LSU Health’s Bailey to receive prestigious national award

LSU Health’s Bailey to receive prestigious national award
New Orleans, LA – The American Psychiatric Association (APA) Foundation has selected Rahn Baily, MD, DLFAPA, ACP, Professor and Chair of Psychiatry at LSU Health New Orleans School of Medicine, as the recipient of the 2024 Solomon Carter Fuller Award. According to the APA Foundation, “The Solomon Carter Fuller Award—established in 1969 and named for Dr. Solomon Carter Fuller, recognized as the first Black psychiatrist in America—honors a Black citizen who has pioneered in ...

Significant "post-COVID" resurgence in invasive meningococcal disease

Significant post-COVID resurgence in invasive meningococcal disease
A team of scientists from the Institut Pasteur has used the database of the National Reference Center for Meningococci to trace the evolution of invasive meningococcal disease cases in France between 2015 and 2022, revealing an unprecedented resurgence in the disease after the easing of control measures imposed during the COVID-19 epidemic. Recently reported cases have mainly been caused by meningococcal serogroups that were less frequent before the pandemic, and there has been a particular uptick in cases among people aged 16 to 24. The results, published in the Journal of Infection and Public Health on October 12, ...

Scientists produce human norepinephrine neurons from stem cells, with significant implications for researching diseases like Alzheimer’s and Parkinson’s

Researchers at the University of Wisconsin–Madison have identified a protein key to the development of a type of brain cell believed to play a role in disorders like Alzheimer’s and Parkinson’s diseases and used the discovery to grow the neurons from stem cells for the first time. The stem-cell-derived norepinephrine neurons of the type found in a part of the human brain called the locus coeruleus may enable research into many psychiatric and neurodegenerative diseases and provide a tool for developing ...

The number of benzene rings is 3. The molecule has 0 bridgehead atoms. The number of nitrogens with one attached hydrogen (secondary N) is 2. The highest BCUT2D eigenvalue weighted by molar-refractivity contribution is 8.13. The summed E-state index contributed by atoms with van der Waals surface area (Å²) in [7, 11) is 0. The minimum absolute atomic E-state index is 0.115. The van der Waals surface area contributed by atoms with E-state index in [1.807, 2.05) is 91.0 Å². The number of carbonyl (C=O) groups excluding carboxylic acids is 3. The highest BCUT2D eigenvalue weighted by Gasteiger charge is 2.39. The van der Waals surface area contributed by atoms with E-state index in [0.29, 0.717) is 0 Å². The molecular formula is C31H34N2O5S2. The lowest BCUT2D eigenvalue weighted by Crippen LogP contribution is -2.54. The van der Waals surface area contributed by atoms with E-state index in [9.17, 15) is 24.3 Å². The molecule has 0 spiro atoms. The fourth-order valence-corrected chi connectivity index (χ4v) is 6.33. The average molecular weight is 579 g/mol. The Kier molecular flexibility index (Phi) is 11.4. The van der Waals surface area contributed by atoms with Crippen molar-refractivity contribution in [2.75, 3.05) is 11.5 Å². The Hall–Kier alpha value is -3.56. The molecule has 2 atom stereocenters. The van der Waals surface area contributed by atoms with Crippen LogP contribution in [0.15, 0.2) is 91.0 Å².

Cheap medicines prevented migraine as well as expensive ones

Cheap medicines prevented migraine as well as expensive ones
Migraine is more than just a headache. Often the pain is accompanied by nausea, vomiting, light sensitivity, and sound sensitivity. Chronic migraine can be disabling and may prevent many, especially women, from contributing to working life. Still, it often takes a long time for migraine patients to find a treatment that works well for them. Researchers at the Norwegian Center for Headache Research (NorHead) have used data from the Norwegian Prescription Register to look at which medicines best prevent migraine in people in Norway: “There has now been done a lot of research on this subject ...